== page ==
translated by Chi-Young Kim
HIS WIFE was like a roe deer whose leg had been cut off while alive. She writhed in pain, her entire body twisted.
Sang-ho was envious. The right to be tortured, shaking as much as she wanted, the right to cry out their daughter’s name through heavy sobs – his wife had that privilege. He didn’t. He didn’t dare mimic it.
‘I know how you feel, really. But there is a procedure to everything. Please just wait a little longer.’ Pleading didn’t work. ‘I’m not useless. You know that. You think I’m just sitting here not doing anything? Please, just trust me. Just once, just this once.’ Imploring didn’t work either.
That morning, she had shaken him awake. He was jolted out of light sleep. Nothing had changed. He must have been dreaming of a faint hope that he could almost grasp. Miserable and embarrassed, he slowly rubbed his eyes. Had she spent the whole night sitting next to the phone? Her eyes were steeped in fatigue and anxiety, shadows of misery and pain crashing to the surface like waves. He could sense her desperate will not to fall into the deep hole of despair. Sang-ho searched for his pack of cigarettes in the trousers he had flung to the floor the previous night.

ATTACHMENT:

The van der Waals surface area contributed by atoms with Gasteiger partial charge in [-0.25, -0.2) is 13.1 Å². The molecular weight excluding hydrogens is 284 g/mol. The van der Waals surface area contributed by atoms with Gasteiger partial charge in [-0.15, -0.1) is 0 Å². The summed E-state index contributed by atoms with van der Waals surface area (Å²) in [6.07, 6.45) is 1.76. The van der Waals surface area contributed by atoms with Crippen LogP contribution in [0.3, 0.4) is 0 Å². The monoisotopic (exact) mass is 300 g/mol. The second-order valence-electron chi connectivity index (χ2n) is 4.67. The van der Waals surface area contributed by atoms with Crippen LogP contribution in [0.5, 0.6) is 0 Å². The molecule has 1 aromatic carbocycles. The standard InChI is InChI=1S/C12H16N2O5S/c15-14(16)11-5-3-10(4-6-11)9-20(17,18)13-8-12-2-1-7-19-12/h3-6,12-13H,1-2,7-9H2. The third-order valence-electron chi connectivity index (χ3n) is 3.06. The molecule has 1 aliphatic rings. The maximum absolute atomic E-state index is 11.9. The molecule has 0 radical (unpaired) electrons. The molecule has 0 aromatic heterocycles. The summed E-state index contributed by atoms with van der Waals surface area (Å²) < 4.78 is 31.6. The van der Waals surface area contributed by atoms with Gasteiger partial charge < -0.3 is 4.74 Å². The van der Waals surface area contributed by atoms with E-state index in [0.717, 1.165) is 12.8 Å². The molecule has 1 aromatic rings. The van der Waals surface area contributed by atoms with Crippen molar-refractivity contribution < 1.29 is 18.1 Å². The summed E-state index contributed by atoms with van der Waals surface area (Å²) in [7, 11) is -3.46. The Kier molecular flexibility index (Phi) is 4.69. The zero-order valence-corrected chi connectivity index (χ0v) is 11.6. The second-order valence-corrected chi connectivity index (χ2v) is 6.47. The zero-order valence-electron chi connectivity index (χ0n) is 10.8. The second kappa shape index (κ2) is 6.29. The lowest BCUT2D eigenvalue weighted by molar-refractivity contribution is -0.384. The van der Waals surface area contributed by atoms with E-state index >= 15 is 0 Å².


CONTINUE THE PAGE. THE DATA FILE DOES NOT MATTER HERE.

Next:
‘Listen to me,’ she said, looking straight into his eyes. She enunciated each word clearly. ‘I can’t trust the police anymore. They don’t care about one small child who’s gone missing. I guess that makes sense.’
He broke a cigarette in half. He could already taste bitterness. ‘So what do you want me to do?’
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